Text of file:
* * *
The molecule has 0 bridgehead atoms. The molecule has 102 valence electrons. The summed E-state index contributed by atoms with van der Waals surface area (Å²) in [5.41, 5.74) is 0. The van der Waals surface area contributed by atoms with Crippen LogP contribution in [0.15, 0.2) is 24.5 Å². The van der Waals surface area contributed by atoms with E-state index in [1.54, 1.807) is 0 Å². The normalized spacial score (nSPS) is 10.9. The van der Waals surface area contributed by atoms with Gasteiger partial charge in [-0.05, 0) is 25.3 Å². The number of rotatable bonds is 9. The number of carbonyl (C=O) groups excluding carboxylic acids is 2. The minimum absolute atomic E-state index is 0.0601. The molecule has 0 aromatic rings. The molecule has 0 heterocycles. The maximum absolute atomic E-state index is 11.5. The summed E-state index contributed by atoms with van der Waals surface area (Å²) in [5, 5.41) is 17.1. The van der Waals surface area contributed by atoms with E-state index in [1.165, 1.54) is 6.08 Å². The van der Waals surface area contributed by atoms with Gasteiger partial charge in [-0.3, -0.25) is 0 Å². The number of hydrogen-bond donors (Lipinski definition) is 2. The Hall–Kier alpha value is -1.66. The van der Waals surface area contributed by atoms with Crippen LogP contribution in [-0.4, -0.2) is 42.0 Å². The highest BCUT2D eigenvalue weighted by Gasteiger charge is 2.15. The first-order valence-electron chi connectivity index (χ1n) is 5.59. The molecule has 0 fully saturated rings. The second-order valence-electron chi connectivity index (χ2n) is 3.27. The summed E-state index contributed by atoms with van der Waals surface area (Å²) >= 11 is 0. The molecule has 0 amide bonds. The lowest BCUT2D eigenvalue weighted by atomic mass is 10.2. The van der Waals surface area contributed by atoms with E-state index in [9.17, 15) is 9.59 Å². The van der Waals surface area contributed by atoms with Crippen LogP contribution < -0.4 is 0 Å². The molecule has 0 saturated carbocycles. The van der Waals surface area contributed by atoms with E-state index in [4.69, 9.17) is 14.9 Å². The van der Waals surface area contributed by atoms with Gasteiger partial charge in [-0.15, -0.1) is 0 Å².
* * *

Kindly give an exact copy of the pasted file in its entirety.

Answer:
The molecule has 0 bridgehead atoms. The molecule has 102 valence electrons. The summed E-state index contributed by atoms with van der Waals surface area (Å²) in [5.41, 5.74) is 0. The van der Waals surface area contributed by atoms with Crippen LogP contribution in [0.15, 0.2) is 24.5 Å². The van der Waals surface area contributed by atoms with E-state index in [1.54, 1.807) is 0 Å². The normalized spacial score (nSPS) is 10.9. The van der Waals surface area contributed by atoms with Gasteiger partial charge in [-0.05, 0) is 25.3 Å². The number of rotatable bonds is 9. The number of carbonyl (C=O) groups excluding carboxylic acids is 2. The minimum absolute atomic E-state index is 0.0601. The molecule has 0 aromatic rings. The molecule has 0 heterocycles. The maximum absolute atomic E-state index is 11.5. The summed E-state index contributed by atoms with van der Waals surface area (Å²) in [5, 5.41) is 17.1. The van der Waals surface area contributed by atoms with E-state index in [1.165, 1.54) is 6.08 Å². The van der Waals surface area contributed by atoms with Gasteiger partial charge in [-0.3, -0.25) is 0 Å². The number of hydrogen-bond donors (Lipinski definition) is 2. The Hall–Kier alpha value is -1.66. The van der Waals surface area contributed by atoms with Crippen LogP contribution in [-0.4, -0.2) is 42.0 Å². The highest BCUT2D eigenvalue weighted by Gasteiger charge is 2.15. The first-order valence-electron chi connectivity index (χ1n) is 5.59. The molecule has 0 fully saturated rings. The second-order valence-electron chi connectivity index (χ2n) is 3.27. The summed E-state index contributed by atoms with van der Waals surface area (Å²) >= 11 is 0. The molecule has 0 amide bonds. The lowest BCUT2D eigenvalue weighted by atomic mass is 10.2. The van der Waals surface area contributed by atoms with E-state index in [9.17, 15) is 9.59 Å². The van der Waals surface area contributed by atoms with Crippen LogP contribution < -0.4 is 0 Å². The molecule has 0 saturated carbocycles. The van der Waals surface area contributed by atoms with E-state index in [4.69, 9.17) is 14.9 Å². The van der Waals surface area contributed by atoms with Gasteiger partial charge in [-0.15, -0.1) is 0 Å².